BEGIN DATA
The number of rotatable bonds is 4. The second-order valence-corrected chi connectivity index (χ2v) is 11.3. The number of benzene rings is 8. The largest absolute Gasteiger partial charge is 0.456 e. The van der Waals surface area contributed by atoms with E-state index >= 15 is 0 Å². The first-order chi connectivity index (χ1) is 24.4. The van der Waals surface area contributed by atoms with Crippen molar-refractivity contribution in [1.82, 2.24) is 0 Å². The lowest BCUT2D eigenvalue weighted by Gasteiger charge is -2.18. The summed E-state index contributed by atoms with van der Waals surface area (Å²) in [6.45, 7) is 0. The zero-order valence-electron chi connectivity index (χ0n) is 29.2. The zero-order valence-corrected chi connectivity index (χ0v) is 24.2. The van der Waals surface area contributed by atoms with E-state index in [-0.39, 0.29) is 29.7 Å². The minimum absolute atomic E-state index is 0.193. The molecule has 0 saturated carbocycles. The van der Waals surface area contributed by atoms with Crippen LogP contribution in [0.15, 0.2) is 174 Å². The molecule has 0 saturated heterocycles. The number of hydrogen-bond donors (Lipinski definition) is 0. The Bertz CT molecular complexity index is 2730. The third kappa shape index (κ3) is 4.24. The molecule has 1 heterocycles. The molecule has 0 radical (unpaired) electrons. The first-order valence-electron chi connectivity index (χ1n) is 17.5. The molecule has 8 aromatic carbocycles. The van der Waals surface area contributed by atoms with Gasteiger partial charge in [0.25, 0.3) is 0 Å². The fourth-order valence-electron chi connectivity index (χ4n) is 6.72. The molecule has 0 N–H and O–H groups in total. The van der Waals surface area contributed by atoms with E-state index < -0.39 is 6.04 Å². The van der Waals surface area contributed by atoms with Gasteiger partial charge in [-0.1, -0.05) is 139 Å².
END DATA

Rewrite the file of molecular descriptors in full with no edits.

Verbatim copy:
The number of rotatable bonds is 4. The second-order valence-corrected chi connectivity index (χ2v) is 11.3. The number of benzene rings is 8. The largest absolute Gasteiger partial charge is 0.456 e. The van der Waals surface area contributed by atoms with E-state index >= 15 is 0 Å². The first-order chi connectivity index (χ1) is 24.4. The van der Waals surface area contributed by atoms with Crippen molar-refractivity contribution in [1.82, 2.24) is 0 Å². The lowest BCUT2D eigenvalue weighted by Gasteiger charge is -2.18. The summed E-state index contributed by atoms with van der Waals surface area (Å²) in [6.45, 7) is 0. The zero-order valence-electron chi connectivity index (χ0n) is 29.2. The zero-order valence-corrected chi connectivity index (χ0v) is 24.2. The van der Waals surface area contributed by atoms with E-state index in [-0.39, 0.29) is 29.7 Å². The minimum absolute atomic E-state index is 0.193. The molecule has 0 saturated carbocycles. The van der Waals surface area contributed by atoms with Crippen LogP contribution in [0.15, 0.2) is 174 Å². The molecule has 0 saturated heterocycles. The number of hydrogen-bond donors (Lipinski definition) is 0. The Bertz CT molecular complexity index is 2730. The third kappa shape index (κ3) is 4.24. The molecule has 1 heterocycles. The molecule has 0 radical (unpaired) electrons. The first-order valence-electron chi connectivity index (χ1n) is 17.5. The molecule has 8 aromatic carbocycles. The van der Waals surface area contributed by atoms with Gasteiger partial charge in [0.25, 0.3) is 0 Å². The fourth-order valence-electron chi connectivity index (χ4n) is 6.72. The molecule has 0 N–H and O–H groups in total. The van der Waals surface area contributed by atoms with E-state index < -0.39 is 6.04 Å². The van der Waals surface area contributed by atoms with Gasteiger partial charge in [-0.1, -0.05) is 139 Å².